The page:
Shug still held the little extra-terrestrial in his hand. Every now and then, as if to emphasise his evil, he slammed MacAlien off the road. Our little pal was so stunned, he couldn’t even squeak. Things were looking grim indeed for Glencairn. But then a bold pair of voices rang out:
“Hey. Leave the wee man alone,” Vinny snarled.
“Aye. Pick on somebody your own size,” Duncan joined in.
Big Shug snarled surlily. He flicked his wrist, and MacAlien sailed through the air to crash headfirst into the big tree at the Dalwhat Garage.
“So,” Shug said accusingly, looking down at Vinny and Duncan. “You are the local champions, yes?”
“We arra boys that make the noise,” Duncan agreed.
“Then I challenge you to battle,” Shug said. “What can you do?”
“Firewalk,” Vinny said proudly.
Shug looked uncertain. “Firewalk?”
“Aye. Were you not at Wendy’s barbecue? We melted our shoes and didn’t even feel it.” Vinny whipped out his lighter and set fire to his trainers. “See?” he grinned, as flames licked around his ankles. “Bet you a fiver I can stand it longer than you.”
Big Shug shrugged (try saying it three times, fast). “I’m not wearing trainers. And my boots are fireproof. It’ll just have to be straightforward violence. Fist against face. My fist. Your faces.”
“Nae probs.” Vinny and Duncan quickly agreed. “But first – a wee Moniaive tradition. You’ll take a drink with us, aye?”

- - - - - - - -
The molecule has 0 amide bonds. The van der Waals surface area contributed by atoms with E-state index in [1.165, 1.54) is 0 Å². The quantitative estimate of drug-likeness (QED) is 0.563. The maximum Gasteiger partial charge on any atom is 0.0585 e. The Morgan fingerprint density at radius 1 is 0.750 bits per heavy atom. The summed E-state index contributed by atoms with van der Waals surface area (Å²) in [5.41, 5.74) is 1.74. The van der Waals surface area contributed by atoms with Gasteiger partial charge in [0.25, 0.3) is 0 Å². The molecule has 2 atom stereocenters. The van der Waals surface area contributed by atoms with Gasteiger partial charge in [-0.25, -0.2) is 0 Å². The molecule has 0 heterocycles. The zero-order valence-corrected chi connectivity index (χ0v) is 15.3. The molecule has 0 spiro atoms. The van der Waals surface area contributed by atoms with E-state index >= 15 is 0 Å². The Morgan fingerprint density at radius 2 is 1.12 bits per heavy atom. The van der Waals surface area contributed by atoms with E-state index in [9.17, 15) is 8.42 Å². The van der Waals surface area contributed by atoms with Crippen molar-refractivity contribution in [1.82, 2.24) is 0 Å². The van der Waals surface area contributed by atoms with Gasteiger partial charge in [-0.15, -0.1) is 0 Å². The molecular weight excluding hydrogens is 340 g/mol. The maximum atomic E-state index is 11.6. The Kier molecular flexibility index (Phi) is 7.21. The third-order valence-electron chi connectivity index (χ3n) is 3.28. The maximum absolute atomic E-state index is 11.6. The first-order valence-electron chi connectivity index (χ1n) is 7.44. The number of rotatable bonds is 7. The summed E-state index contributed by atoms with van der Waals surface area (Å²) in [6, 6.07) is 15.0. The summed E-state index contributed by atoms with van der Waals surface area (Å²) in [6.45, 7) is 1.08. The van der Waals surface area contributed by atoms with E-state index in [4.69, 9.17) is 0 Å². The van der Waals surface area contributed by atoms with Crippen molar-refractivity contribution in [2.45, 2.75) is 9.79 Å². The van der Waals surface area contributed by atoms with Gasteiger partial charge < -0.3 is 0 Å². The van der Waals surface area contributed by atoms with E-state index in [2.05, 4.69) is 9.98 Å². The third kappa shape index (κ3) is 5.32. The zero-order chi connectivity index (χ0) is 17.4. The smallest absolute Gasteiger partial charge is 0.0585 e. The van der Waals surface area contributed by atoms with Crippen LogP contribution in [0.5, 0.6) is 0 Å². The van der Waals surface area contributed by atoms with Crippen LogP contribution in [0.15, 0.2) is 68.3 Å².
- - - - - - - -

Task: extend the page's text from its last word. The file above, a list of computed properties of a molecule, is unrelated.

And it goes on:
“Drink?” Shug was puzzled. “You mean, like water? Or Irn-Bru?”
“Something like that. We call it Stella.”
Duncan stuck his head round the bar door. “Hey, Ricky. Three cases of beer, when you’ve a minute.”
MacAlien’s head was spinning as he hauled himself to his feet. Leaning against the tree, he saw Vinny and Duncan and Big Shug drinking bottle after bottle of Stella.
“Och no,” MacAlien thought. “Alcohol has been banned in most of the galaxy for centuries. Big Shug doesn’t know what he’s letting himself in for.”
And indeed Big Shug didn’t. After eight bottles of Stella, he was arguing that Alex McLeish was the greatest Scotsman ever. After 12 bottles, it was Alex Salmon. After 15 bottles, he was headbutting the streetlamp.
After 20 bottles, he was a) sick b) sleepy and c) unconscious in very short order.
“Not so tough now, are ye, ye big Jessie?” Vinny asked pleasantly as he kicked the unconscious Shug in the ribs.
Duncan beckoned MacAlien over. “Now here’s the plan, wee man. You use one of your alien gizmos to send Big Numpty back to wherever he came from. He’ll be so hung over, he won’t remember that he didn’t destroy the planet.”
Vin was impressed. “You’re a genius, Duncan.”
“So are you, Vin. It was your plan.”
And so MacAlien, Moniaive and the Earth were all saved, albeit in low-key fashion.
The village held a special party in the Institute to celebrate. By 11 o’clock, nobody had turned up except the Gala Committee, who were doing the bar, and Vinny and Duncan. They’d been celebrating earlier in the pubs, and were now standing on their heads in the mistaken belief they were in Australia.